I find my best readers are those who have a solid background in American and English literature - preferably by choice, but some by education. While I might consider translation some day, I'd be looking more at this point for those who read mostly in English.

    You can't possibly please everyone, and English is widespread, but I WOULD dearly love to have some of those educated readers-in-English come from more countries. I have two readers in India right now (over a third of the second novel happens in India), and I can't wait to see what they will say. I hope they review.

    May you find many more readers for what you love to write.

    1. Thank you! I hope those readers from India will give you feedback. I'd be rather nervous. What if I got something terribly wrong?

      It's really funny to be thinking in another language that is spoken all around you. I think in English when I write in English and think in German when I write in German. As if I had two brains. It does get muddled up in everyday life when I think English and want to speak German. Luckily, my children are fluent in English by now, too, so we just use the first word we can grab hold of, often switching language mid-sentence. Germish.

  5. I used to be able to write fluently in Spanish, but I lost that after college. Use it or lose it is true. I can still read it. I learned it in school. Not of Spanish descent.

    1. Would you believe I lost my German while living in the States? My native tongue disappeared. I could still understand it, but I wasn't able to speak one straight sentence. It was very embarrassing. When I got back to Germany, I spoke crooked German with an American accent. Use it or lose it indeed! Although I haven't lost much of my English despite not using it on a daily basis. Odd.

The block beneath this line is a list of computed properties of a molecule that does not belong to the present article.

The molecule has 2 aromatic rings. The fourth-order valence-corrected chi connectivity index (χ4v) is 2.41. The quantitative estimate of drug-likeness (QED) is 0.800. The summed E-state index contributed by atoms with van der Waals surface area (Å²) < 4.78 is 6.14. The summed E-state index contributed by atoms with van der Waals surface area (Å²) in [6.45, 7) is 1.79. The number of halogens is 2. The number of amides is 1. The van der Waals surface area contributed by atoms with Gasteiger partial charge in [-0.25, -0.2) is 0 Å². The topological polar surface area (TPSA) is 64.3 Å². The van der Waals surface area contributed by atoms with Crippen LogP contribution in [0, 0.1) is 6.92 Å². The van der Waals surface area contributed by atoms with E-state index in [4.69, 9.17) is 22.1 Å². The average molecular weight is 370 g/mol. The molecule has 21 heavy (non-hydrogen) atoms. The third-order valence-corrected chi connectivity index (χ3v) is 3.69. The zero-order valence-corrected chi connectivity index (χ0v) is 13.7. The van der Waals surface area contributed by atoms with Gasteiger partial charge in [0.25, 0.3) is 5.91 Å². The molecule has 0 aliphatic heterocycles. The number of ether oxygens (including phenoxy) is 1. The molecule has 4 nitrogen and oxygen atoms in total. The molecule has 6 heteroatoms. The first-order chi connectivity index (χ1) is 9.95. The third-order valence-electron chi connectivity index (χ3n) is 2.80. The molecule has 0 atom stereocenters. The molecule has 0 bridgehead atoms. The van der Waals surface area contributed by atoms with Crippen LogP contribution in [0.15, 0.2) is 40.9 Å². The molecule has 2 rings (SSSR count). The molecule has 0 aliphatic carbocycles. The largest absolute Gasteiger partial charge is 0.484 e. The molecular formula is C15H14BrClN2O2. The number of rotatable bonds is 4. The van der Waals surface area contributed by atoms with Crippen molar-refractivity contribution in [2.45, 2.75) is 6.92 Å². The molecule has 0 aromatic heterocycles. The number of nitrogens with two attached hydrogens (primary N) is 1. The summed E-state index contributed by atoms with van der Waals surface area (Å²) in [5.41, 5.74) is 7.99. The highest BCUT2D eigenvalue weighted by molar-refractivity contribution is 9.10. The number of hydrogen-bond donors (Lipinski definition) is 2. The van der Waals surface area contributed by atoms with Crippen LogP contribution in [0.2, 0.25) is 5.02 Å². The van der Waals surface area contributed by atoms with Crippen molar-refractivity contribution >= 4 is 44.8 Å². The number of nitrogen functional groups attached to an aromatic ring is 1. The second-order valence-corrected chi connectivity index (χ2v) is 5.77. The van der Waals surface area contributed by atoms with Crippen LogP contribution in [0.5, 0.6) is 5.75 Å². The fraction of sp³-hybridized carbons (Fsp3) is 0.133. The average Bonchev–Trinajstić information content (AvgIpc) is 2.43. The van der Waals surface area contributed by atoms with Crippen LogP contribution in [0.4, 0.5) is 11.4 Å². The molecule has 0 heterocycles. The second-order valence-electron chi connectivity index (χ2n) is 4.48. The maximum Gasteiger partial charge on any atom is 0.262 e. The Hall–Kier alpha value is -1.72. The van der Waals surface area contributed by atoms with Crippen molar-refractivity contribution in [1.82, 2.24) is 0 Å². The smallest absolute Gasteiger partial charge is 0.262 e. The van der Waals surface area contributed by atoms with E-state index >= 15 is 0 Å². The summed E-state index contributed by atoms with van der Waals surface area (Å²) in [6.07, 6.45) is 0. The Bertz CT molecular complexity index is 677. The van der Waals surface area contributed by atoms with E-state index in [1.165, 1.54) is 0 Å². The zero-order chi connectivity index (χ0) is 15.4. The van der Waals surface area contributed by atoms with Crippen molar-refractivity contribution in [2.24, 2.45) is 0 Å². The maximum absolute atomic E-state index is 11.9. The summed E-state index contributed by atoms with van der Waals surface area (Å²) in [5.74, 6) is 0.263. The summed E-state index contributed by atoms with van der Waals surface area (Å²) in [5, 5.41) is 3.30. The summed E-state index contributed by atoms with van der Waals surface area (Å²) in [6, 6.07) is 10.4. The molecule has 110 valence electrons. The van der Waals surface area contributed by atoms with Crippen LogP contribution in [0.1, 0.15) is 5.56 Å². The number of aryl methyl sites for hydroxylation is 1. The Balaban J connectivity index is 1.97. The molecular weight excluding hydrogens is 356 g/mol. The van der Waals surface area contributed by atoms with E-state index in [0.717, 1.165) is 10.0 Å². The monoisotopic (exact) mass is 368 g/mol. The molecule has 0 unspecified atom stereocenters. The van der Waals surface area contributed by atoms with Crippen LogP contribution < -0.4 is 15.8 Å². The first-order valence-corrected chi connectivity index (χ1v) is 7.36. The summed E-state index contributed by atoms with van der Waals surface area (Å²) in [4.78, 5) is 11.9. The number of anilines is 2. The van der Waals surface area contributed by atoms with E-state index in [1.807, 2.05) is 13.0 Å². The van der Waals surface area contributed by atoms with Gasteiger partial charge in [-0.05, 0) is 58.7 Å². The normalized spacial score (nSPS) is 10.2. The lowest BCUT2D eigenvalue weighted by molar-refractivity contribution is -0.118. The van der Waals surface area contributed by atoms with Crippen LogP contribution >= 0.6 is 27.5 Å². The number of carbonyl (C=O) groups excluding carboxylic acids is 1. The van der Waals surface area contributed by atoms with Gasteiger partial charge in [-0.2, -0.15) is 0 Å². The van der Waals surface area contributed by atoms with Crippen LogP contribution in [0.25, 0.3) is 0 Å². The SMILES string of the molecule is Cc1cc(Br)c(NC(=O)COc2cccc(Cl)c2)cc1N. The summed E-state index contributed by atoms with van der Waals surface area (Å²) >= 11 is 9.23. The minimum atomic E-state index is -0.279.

6. I absolutely love this! I hang out with a lot of romance writers, so the difference in love scenes made me laugh out loud. Who knew that the translation to German would make that big a difference? I'm in awe of people like you who have become proficient enough in a second language to be creative in it. I'm good with languages, but can't imagine ever becoming fluent enough to think or create in another one besides English.

    I find the "language of birth" connection with the psyche to be utterly fascinating. Many of my friends from other countries have expressed how their native language is the language of their emotions. When something traumatic happens to them, they cannot truly grieve it until they speak it and/or write it in their own language. It gave me an enormous moment of pondering when I realized that.

    1. I keep joking that I am a translingual person - an American accidentally born in a German body. My language for expressing my innermost feelings is not my birth language. There are some very sad reasons for that, I suppose, which I'm not going to go into here.
      Interesting aspect, though! I never thought about it before.

    2. Regarding those 'romantic' scenes... It could be just me. I mean, there are erotic novels out there written by Germans. I've just never read them so couldn't tell you what they're like. But whenever I come across an excerpt, I just shake my head and scroll on.